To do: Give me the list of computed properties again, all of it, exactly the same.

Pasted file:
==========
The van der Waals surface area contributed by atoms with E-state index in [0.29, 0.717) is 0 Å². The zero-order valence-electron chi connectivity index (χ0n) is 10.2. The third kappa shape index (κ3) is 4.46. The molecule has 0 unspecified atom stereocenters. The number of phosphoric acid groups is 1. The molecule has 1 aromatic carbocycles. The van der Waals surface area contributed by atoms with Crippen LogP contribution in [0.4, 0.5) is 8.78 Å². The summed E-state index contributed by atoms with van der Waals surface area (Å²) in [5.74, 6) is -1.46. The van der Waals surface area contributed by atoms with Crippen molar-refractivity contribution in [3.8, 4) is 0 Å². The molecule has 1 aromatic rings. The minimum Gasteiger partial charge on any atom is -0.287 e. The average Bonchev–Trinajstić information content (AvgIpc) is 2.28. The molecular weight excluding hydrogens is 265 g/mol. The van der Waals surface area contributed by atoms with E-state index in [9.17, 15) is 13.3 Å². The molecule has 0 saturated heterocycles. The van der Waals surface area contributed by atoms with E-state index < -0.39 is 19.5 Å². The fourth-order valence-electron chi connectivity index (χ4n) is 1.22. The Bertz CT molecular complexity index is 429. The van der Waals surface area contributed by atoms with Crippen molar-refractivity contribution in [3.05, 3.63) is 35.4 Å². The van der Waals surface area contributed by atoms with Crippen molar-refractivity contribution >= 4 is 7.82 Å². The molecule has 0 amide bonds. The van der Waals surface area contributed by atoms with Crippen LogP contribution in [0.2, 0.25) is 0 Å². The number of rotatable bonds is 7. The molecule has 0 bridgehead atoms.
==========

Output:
The van der Waals surface area contributed by atoms with E-state index in [0.29, 0.717) is 0 Å². The zero-order valence-electron chi connectivity index (χ0n) is 10.2. The third kappa shape index (κ3) is 4.46. The molecule has 0 unspecified atom stereocenters. The number of phosphoric acid groups is 1. The molecule has 1 aromatic carbocycles. The van der Waals surface area contributed by atoms with Crippen LogP contribution in [0.4, 0.5) is 8.78 Å². The summed E-state index contributed by atoms with van der Waals surface area (Å²) in [5.74, 6) is -1.46. The van der Waals surface area contributed by atoms with Crippen molar-refractivity contribution in [3.8, 4) is 0 Å². The molecule has 1 aromatic rings. The minimum Gasteiger partial charge on any atom is -0.287 e. The average Bonchev–Trinajstić information content (AvgIpc) is 2.28. The molecular weight excluding hydrogens is 265 g/mol. The van der Waals surface area contributed by atoms with E-state index in [9.17, 15) is 13.3 Å². The molecule has 0 saturated heterocycles. The van der Waals surface area contributed by atoms with E-state index < -0.39 is 19.5 Å². The fourth-order valence-electron chi connectivity index (χ4n) is 1.22. The Bertz CT molecular complexity index is 429. The van der Waals surface area contributed by atoms with Crippen molar-refractivity contribution in [3.05, 3.63) is 35.4 Å². The van der Waals surface area contributed by atoms with Crippen molar-refractivity contribution >= 4 is 7.82 Å². The molecule has 0 amide bonds. The van der Waals surface area contributed by atoms with Crippen LogP contribution in [0.2, 0.25) is 0 Å². The number of rotatable bonds is 7. The molecule has 0 bridgehead atoms.